Statement #2: "And, what's worse, they'll quit permanently. As in they'll never play that sport again."
This statement was very surprising, because in the 1997 report (Page 5), the authors (referring to their own data collected in 1987 – almost 30 years ago) wrote: "Data about the athlete's subsequent sports participation after he/she ceased to participate in the sports of reference were not obtained nor did the investigators learn how many other sports were played by the athletes who 'dropped out' of the specific sports." So, even the authors of the original report couldn't be sure whether quitting was permanent. Remember, the data collected represented what kids were going to do during the 1987-1988 school year; it was a snapshot in time, almost 30 years ago.

Statement #3: "The number of kids in Canada is different, but the percentage is the same."
This statement was the most surprising. We've now established that the 70% statistic is highly suspect, so I don't know where the author of the post is getting the Canadian data. If the Canadian source is available, I would love to read it.

The second time I saw the 70% statistic was more recently in a Calgary Herald article by Tom Babin. In that article, Mr. Fred Engh was interviewed and he offered the 70% statistic. Since Mr. Engh is the founder, director, and CEO of the National Alliance for Youth Sports, I'm assuming that he is referring to the report that came out in 1989 (but I didn't ask him). I did contact Mr. Babin, however, and to his credit, he posted a note at the bottom of the article acknowledging that he could not independently confirm the 70% number. Just try Googling "Why kids quit sports". You will see several other examples where this 70% drop-out statistic has been reported widely (and recklessly) across the internet, with complete disregard for the original source or its validity, including a TEDx talk!  The TEDx speaker was very passionate... unfortunately the premise for his talk was completely false.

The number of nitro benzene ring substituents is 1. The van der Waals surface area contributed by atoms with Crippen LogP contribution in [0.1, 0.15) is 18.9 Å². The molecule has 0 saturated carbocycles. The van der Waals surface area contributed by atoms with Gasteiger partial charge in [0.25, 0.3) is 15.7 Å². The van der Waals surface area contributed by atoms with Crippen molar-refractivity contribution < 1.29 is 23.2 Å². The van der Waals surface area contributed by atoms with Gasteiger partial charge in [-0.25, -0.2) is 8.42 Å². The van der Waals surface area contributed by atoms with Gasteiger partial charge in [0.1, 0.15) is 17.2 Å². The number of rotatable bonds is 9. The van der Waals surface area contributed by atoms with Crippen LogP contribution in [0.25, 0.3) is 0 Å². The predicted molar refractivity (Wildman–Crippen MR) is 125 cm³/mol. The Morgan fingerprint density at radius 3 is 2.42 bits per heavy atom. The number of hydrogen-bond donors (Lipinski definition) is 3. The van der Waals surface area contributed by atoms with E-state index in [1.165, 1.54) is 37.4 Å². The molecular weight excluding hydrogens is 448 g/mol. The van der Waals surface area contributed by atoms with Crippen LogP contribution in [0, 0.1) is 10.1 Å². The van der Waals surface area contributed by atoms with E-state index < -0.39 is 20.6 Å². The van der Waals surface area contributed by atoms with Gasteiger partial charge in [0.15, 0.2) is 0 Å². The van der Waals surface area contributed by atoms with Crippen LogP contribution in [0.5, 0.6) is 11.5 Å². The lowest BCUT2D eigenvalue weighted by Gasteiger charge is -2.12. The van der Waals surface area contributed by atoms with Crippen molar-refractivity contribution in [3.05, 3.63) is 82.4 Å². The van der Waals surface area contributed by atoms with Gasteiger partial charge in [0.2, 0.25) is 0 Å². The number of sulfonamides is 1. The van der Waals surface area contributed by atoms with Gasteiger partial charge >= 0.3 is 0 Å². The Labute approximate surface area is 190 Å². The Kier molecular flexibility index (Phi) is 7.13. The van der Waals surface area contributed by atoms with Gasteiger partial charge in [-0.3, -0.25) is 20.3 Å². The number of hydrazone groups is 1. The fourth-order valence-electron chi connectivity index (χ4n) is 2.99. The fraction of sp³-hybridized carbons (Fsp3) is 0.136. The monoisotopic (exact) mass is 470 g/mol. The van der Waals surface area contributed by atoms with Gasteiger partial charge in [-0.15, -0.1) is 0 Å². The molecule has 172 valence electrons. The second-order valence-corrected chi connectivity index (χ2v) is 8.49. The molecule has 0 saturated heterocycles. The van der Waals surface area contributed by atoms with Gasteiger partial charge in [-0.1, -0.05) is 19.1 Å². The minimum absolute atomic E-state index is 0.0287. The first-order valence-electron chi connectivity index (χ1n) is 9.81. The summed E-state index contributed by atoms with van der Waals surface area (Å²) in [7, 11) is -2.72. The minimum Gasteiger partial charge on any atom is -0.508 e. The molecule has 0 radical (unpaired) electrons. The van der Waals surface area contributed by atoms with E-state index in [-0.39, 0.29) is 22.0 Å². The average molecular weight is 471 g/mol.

So, what's my point with all this? Well, first… I wish people posting things on social media websites, reporters, and others, would actually demonstrate a little due diligence when it comes to fact checking (kudos to Mr. Babin, though, for making that change). But really, my point is that kids dropping out of sports is an important issue and should be highlighted and discussed. But let's highlight it, and any other issue of public interest, with the facts. How many kids actually drop out of sport today? Does anyone know? If the facts are not readily available we should ask why that is. We should use current evidence to inform the discussion. We should avoid making false statements that happen to make a catchy headline.

So next time you read that 70% of kids drop out of sports by the age of 13, don't be alarmed. Chances are somebody is referring to a 30-yr-old study that didn't actually come to that conclusion.


  1. Brian,
    Thanks for investigating this. I've wondered the same thing about the 70% statistic. I'm a sports medicine surgeon who's highly involved with youth sports. I've heard many of my colleagues use this number to advance their narrative on what's wrong with youth sports today. I think it's very important that we actually use good science and facts to help direct future policy decisions.